I am wondering what would be the result if a piece of copper were to suddenly lose all its valence electrons, or in other words, if a piece of copper was to suddenly become a collection of copper cations.

Since the Coulomb force between all the positively-charged copper atoms/cations should immediately start to push the copper anions away from one another, this piece of copper should either immediately expand in physical size or perhaps begin to disintegrate, but what will actually occur I really don't know.

As far as what mechanism could suddenly force out all the valence electrons within a piece of copper, such as a copper strip for example, please reference the drawing below:

enter image description here

This drawing of mine is showing a conceptual electrical apparatus that would suddenly squeeze out the valence electrons within a copper strip using two very strong electrostatic forces generated by two negatively-charged parallel plates. (Offhand, how exactly this apparatus would be constructed mechanically I have no idea at this point. I'm mostly interested in finding out if the working principle of it is a sound one.)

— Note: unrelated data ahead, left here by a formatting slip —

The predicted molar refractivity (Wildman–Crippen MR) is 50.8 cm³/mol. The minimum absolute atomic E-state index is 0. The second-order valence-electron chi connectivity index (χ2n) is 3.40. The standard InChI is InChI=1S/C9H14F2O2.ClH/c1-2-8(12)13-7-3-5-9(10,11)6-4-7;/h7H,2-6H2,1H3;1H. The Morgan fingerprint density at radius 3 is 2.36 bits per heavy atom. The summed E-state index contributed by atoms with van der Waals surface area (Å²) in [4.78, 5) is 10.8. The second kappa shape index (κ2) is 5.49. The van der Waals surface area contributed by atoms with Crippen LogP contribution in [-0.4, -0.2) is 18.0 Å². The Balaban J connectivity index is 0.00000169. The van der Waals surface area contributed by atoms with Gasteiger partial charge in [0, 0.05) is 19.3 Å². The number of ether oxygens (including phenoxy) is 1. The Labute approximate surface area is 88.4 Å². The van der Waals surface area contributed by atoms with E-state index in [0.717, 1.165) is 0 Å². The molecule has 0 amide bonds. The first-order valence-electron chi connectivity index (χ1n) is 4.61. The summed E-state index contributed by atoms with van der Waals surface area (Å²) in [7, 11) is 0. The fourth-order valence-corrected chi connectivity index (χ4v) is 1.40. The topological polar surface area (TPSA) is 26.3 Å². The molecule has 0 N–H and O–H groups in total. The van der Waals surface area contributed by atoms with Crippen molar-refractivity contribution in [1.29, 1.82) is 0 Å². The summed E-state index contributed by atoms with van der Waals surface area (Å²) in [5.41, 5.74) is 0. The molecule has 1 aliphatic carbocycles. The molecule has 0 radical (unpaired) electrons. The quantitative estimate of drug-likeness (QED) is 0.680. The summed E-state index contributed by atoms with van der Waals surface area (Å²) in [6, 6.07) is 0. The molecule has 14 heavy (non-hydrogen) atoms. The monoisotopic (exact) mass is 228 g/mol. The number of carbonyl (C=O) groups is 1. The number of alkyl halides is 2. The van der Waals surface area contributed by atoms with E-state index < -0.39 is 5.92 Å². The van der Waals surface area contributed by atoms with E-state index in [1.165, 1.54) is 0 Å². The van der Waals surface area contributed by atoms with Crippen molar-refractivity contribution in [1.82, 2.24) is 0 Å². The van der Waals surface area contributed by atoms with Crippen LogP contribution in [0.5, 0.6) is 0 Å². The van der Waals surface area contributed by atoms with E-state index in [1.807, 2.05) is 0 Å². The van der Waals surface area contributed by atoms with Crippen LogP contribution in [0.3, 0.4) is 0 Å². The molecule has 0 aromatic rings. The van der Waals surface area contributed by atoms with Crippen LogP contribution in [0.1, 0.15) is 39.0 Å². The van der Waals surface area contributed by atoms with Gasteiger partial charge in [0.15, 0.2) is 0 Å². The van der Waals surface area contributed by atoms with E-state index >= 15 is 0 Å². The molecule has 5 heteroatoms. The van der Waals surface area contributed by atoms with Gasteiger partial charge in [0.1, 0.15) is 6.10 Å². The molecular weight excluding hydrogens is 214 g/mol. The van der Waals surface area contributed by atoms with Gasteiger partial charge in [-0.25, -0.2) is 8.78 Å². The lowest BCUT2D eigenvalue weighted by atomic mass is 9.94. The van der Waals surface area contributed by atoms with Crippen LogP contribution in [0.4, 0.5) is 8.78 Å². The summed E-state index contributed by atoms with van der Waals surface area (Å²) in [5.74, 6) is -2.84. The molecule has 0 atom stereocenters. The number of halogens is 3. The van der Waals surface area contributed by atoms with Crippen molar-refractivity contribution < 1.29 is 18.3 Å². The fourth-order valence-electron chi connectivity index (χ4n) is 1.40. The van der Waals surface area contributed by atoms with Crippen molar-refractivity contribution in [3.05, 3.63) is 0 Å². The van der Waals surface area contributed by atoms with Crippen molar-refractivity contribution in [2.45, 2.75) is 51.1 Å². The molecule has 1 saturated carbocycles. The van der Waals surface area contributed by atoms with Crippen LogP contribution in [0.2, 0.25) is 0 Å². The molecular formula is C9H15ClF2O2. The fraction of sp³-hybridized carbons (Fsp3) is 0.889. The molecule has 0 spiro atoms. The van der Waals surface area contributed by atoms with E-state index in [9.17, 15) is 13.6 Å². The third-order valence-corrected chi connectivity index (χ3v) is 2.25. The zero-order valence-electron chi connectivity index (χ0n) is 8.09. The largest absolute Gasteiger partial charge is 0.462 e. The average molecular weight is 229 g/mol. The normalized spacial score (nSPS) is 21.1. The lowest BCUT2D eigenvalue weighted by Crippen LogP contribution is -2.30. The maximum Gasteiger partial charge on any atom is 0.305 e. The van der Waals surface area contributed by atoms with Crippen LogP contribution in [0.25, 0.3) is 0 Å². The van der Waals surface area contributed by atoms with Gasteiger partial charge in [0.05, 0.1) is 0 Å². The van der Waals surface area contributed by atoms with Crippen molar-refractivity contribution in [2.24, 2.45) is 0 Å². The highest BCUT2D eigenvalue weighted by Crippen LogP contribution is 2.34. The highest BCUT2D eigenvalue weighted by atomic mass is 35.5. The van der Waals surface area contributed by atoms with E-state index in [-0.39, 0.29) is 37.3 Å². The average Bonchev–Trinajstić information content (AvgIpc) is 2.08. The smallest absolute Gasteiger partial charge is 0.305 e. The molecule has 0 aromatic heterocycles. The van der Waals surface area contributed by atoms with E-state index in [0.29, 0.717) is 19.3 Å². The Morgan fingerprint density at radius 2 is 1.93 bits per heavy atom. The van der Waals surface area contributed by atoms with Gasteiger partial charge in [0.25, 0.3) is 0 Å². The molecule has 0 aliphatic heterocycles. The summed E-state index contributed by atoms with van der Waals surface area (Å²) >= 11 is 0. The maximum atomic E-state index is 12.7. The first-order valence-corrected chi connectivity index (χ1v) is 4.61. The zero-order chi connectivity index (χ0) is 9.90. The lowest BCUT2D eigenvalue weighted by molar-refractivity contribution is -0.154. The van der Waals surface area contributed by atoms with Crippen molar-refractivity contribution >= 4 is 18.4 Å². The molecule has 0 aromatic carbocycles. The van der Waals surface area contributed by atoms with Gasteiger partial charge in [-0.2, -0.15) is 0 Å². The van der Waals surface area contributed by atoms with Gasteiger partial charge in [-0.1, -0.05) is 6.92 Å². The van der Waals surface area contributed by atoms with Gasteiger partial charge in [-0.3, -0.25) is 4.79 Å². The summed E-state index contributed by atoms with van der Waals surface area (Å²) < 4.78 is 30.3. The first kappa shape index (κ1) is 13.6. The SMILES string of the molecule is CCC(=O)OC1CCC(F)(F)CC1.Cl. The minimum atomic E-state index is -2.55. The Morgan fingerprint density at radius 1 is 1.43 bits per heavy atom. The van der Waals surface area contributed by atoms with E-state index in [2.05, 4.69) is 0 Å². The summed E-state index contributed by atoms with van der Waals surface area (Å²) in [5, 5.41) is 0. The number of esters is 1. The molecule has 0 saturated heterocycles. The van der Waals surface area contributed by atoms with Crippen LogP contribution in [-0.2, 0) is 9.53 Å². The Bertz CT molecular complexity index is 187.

It is showing 50 kV as a voltage number because I believe that should generate a pretty strong electrostatic force, but I really don't know this because I'm not an electrical engineer and my knowledge of electrostatics, electric fields, and Coulomb forces is very limited. Also, this drawing is showing this apparatus within a vacuum chamber to take away the dielectric effect that air would have if it is present between the spaces between the copper strip and the parallel plates.